FLEs also can help parents maintain ties with young children by offering suggestions on how to do so. Sample suggestions include recording a number of bedtime stories to be played for the children or making scrapbooks of family pictures for the children to “read” in the parent’s absence. Because communication is a reciprocal process, FLEs can coach children on how to maintain a relationship with a parent at a distance.

4. Spouses’ employment needs and job self-efficacy in the civilian sector should be recognized and facilitated.

The military has yet to address fully the employment needs of accompanying spouses (McClure & Shalerm, 1999). Military moves are not voluntary; however, according to Ward (2002), an increase in Army wives’ employment and earnings increased their satisfaction with Army life and, in turn, enhanced their desire for their husbands to remain in the Army.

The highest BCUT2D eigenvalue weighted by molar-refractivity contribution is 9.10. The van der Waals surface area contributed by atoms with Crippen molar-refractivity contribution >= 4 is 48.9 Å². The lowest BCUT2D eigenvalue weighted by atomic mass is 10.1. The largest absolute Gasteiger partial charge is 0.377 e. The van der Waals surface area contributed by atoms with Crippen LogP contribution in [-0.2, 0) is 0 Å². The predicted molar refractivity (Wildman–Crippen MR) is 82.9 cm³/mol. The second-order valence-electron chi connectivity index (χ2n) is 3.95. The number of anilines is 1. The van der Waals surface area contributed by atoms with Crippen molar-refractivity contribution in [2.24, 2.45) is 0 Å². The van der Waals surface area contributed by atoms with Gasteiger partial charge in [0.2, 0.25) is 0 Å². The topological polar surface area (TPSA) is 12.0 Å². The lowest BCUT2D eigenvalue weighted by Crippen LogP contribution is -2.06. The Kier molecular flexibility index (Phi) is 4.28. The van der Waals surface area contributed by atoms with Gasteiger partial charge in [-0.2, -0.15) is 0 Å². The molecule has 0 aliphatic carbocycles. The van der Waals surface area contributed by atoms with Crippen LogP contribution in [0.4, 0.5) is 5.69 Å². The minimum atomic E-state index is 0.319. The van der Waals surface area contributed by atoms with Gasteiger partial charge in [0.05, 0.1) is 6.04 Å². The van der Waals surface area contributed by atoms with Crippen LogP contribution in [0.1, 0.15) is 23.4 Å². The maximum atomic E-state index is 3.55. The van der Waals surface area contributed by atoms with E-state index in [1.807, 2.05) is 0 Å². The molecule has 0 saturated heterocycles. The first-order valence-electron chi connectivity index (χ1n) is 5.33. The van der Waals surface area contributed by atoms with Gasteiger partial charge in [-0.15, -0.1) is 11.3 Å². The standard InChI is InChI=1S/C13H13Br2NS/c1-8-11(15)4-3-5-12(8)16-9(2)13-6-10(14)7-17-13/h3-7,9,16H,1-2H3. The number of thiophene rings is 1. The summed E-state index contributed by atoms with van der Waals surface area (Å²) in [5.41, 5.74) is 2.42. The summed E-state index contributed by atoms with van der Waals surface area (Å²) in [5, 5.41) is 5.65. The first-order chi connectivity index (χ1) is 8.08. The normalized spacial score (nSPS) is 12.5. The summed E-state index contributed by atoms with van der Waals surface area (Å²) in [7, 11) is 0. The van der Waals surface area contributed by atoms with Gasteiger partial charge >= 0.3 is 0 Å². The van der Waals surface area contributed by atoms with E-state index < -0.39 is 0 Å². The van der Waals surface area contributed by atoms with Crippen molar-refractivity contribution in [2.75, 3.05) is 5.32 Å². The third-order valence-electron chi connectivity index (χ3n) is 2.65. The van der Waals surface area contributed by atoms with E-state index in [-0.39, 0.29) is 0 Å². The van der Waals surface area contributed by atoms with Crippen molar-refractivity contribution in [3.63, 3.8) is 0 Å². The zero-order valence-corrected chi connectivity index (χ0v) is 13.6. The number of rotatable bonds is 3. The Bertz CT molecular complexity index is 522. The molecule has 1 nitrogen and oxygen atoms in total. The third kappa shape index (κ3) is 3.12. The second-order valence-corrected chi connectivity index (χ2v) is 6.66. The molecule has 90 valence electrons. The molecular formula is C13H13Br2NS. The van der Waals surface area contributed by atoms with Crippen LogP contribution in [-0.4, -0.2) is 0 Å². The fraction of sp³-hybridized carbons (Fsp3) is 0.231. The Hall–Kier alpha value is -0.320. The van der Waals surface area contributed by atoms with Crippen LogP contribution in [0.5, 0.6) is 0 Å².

FLEs could help by providing career assistance to spouses of military personnel. This might include helping them access Web sites that provide job assistance or linking them to jobs that can be successfully performed regardless of location, including work done primarily via computer.

Such work with the military to recognize the importance of dual-career families and encourage the development of programs that promote job self-efficacy for accompanying spouses may help the military improve retention rates.

5. Military families should be assisted in making relocation decisions, such as living on- or off-base, choosing schools, and maintaining and renegotiating family boundaries.

Although the military currently provides some relocation services, FLEs could work with other professionals to identify areas in which families need more information and assist them in finding solutions. If assistance is provided, then parents can maintain a more positive attitude about the move, avoid overdependency, and maintain appropriate child-parent boundaries, which, in turn, may positively influence the post-relocation adjustment of the children (Humke & Schafer, 1995; Marchant & Medway, 1987).